More refugees have fled to Uganda in the last 20 days than during the whole of 2015. The latest figures from the UN refugee agency report that an average of 2,000 people arrived into Uganda each day in the past few days.
Aid agencies in Uganda are working around the clock to receive thousands fleeing the recent fighting in neighbouring South Sudan.
Since conflict in South Sudan flared four weeks ago, there has been a sharp increase in the number of people fleeing to Uganda. During the month of July, close to 60,000 South Sudanese crossed into the neighbouring country. Last week, an average of more than 4,000 a day fled to Uganda. An additional 8,000 South Sudanese are seeking refuge in Sudan and Kenya.
Trying its best
This report is the seventh in a series of Protection Trends papers prepared by the South Sudan Protection Cluster in close collaboration with the three sub-clusters and other protection actors. After providing an overview of the protection situation, the paper discusses trends on issues reported and observed in the first quarter of 2016 (1 January through 31 March), including forced displacement and population movements, threats against children, gender-based violence, and landmines and explosive remnants of war.
NRC South Sudan (12.02.2016)
If the security situation does not improve soon, we will miss our opportunity to move supplies and effectively prepare for the overwhelming humanitarian needs before rainy season arrives, writes Melody Knight, NRC's Conflict and Policy Analyst in South Sudan.
Two years after the conflict began, tensions are high and violence continues in the war-ravaged country.
Delivering aid in a time of massive crises
More than 1 million people in the Horn of Africa, South Sudan and Yemen received direct assistance from NRC in 2014, shows the new annual report for 2014.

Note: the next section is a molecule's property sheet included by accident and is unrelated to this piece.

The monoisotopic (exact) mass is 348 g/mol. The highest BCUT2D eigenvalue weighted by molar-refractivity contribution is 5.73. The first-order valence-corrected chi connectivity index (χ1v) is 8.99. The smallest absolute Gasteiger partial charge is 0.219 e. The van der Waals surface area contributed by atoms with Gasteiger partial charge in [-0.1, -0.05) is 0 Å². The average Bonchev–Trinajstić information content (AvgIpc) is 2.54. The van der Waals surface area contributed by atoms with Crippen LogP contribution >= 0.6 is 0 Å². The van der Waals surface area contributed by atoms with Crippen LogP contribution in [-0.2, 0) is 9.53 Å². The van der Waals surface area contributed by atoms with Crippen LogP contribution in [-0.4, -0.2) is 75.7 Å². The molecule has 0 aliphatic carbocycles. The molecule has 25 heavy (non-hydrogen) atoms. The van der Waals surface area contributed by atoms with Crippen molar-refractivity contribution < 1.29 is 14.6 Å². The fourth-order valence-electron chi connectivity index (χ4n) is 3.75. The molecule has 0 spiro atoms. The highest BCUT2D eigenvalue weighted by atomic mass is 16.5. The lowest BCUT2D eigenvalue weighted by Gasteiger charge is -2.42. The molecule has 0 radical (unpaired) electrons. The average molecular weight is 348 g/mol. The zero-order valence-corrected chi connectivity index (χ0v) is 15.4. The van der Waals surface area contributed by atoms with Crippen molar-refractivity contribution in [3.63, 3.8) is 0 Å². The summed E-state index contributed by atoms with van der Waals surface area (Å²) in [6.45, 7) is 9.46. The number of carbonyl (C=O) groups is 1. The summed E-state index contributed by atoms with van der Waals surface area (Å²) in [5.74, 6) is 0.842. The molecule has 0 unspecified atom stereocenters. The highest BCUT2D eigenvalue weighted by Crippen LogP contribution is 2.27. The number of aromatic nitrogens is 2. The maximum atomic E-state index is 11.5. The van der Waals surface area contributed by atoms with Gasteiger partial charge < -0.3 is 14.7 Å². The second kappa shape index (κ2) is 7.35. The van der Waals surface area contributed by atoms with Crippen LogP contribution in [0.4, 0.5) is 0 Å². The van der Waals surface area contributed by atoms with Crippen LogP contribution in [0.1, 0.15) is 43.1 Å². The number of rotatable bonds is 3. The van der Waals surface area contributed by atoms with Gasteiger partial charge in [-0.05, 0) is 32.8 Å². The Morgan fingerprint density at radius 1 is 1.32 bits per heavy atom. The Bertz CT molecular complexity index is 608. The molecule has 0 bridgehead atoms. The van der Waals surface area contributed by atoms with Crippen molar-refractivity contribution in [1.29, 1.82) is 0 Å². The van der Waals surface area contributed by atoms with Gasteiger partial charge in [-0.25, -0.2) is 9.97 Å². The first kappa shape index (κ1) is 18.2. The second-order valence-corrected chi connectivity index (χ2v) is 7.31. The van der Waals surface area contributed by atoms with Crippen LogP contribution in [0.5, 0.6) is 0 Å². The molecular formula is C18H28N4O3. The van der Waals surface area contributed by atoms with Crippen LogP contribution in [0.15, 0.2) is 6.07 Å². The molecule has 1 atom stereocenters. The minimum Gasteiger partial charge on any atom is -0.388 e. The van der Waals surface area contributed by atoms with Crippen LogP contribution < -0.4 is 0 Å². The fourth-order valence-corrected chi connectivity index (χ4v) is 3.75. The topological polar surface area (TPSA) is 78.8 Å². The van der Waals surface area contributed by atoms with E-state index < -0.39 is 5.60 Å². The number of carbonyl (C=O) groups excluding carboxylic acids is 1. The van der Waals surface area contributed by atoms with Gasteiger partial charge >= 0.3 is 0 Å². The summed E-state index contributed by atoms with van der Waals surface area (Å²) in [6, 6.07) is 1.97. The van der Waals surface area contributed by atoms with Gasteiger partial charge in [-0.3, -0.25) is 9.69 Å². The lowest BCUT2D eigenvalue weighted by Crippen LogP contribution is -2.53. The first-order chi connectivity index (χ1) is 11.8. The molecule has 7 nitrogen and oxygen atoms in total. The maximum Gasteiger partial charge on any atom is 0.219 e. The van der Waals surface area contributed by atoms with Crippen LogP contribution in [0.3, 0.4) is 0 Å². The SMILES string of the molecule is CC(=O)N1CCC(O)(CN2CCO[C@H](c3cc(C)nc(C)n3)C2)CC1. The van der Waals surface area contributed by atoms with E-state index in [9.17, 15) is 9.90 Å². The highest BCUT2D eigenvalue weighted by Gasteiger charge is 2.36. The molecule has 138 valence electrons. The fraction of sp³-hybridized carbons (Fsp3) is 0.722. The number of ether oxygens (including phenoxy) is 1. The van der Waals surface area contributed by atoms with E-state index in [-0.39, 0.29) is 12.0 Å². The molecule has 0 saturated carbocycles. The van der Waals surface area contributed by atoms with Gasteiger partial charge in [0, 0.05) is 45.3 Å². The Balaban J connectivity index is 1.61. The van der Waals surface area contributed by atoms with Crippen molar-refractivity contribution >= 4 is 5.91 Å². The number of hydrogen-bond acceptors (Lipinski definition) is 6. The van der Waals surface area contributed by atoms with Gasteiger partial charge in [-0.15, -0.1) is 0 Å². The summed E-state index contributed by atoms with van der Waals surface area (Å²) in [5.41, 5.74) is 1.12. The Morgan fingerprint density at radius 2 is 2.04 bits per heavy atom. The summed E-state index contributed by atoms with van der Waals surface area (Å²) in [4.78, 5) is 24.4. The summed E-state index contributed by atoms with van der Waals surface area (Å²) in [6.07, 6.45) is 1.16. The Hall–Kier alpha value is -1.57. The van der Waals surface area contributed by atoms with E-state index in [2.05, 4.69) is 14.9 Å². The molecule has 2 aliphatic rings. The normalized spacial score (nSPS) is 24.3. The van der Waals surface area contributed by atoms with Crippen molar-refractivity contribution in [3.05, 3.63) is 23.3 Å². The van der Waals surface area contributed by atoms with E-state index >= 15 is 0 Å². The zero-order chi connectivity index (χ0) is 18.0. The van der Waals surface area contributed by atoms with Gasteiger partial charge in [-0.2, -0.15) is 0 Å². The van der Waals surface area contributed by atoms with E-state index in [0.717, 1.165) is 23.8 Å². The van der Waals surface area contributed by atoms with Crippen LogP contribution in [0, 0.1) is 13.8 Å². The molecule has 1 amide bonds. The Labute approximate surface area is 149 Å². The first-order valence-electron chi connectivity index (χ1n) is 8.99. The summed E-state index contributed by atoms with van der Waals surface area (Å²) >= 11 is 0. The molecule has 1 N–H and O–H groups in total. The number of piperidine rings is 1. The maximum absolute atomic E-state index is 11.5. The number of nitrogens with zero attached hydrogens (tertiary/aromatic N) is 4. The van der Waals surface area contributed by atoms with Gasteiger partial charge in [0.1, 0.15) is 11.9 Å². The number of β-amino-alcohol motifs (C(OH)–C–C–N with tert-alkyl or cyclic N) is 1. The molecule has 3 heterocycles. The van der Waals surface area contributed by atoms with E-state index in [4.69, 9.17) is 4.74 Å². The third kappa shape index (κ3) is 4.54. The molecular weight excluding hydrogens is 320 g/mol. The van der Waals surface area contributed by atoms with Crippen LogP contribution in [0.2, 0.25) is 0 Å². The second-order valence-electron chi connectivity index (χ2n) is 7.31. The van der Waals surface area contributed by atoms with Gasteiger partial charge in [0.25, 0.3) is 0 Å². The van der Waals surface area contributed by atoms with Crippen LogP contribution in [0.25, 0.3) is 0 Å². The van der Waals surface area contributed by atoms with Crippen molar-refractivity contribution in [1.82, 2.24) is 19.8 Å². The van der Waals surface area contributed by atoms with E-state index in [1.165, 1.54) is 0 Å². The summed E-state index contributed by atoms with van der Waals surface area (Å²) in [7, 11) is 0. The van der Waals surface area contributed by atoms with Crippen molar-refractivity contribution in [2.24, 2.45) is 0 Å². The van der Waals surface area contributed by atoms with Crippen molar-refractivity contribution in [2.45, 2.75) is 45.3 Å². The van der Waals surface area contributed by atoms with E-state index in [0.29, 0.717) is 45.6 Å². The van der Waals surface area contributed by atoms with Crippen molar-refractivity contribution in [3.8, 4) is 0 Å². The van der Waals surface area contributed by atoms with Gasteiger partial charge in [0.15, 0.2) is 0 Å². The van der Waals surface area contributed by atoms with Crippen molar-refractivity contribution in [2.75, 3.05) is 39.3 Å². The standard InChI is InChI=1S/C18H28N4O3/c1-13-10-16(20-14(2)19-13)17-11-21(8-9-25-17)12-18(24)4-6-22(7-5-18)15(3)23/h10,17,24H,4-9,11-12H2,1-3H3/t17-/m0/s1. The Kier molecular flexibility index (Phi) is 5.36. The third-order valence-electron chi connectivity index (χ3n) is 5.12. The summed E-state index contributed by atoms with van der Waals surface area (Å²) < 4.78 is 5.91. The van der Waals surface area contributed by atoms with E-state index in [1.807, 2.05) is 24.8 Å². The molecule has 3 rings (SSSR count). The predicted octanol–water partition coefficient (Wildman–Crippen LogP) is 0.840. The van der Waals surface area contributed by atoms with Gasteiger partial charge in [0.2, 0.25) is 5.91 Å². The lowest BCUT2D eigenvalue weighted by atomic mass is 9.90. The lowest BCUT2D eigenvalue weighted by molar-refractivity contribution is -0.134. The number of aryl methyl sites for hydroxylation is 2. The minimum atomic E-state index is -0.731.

Regional Response Appeal to assist displaced populations
Following the South Sudan crisis which has left many people killed and displaced, NRC has launched a regional emergency appeal to make it possible for a meaningful humanitarian action to take place.
During a recent visit to Awerial, NRC Secretary General Jan Egeland witnessed the poor conditions that internally displaced persons were living in, with multiple families clustered around every tree or bush seeking shelter from harsh climate.
I. PRESENTATION DE LA ZONE ET DU CONTEXTE
Province : Nord Kivu
Territoire : Beni
Chefferie : Watalinga
Groupement : Bawisa
Localité : Nobili
Distance : à 71 km à l’Est de Mbau sur l frontalier de Kasindi sur l’axe Mpondwe
Depuis que l’Armée de résistance du Seigneur (Lord’s Resistance Army – LRA) a émergé dans les années 1980, on estime que ce mouvement a causé le déplacement d’environ 2,5 millions de personnes à l’intérieur-même des pays d’Afrique centrale, et à travers leurs frontières.
Since the Lord’s Resistance Army first emerged in the 1980s, the group’s violence has displaced an estimated 2.5 million people within and across borders in central Africa. It originated in Uganda, where it took up arms in response to the central government’s marginalisation of the Acholi people, and by 2005, around 1.8 million people had been internally displaced by the conflict. As early as 1993, the LRA began operating what is now South Sudan before moving into north-eastern Democratic Republic of the Congo (DRC) and south-eastern Central African Republic (CAR).
LRA victims stuck in cycle of fear and flight, says new report
A new report released today offers a revealing insight into the realities of life for those who live side-by-side with one of the most vicious and notorious armed groups in the world, the Lord’s Resistance Army (LRA).
GENEVA, 17 SEPTEMBER 2013 - FOR IMMEDIATE RELEASE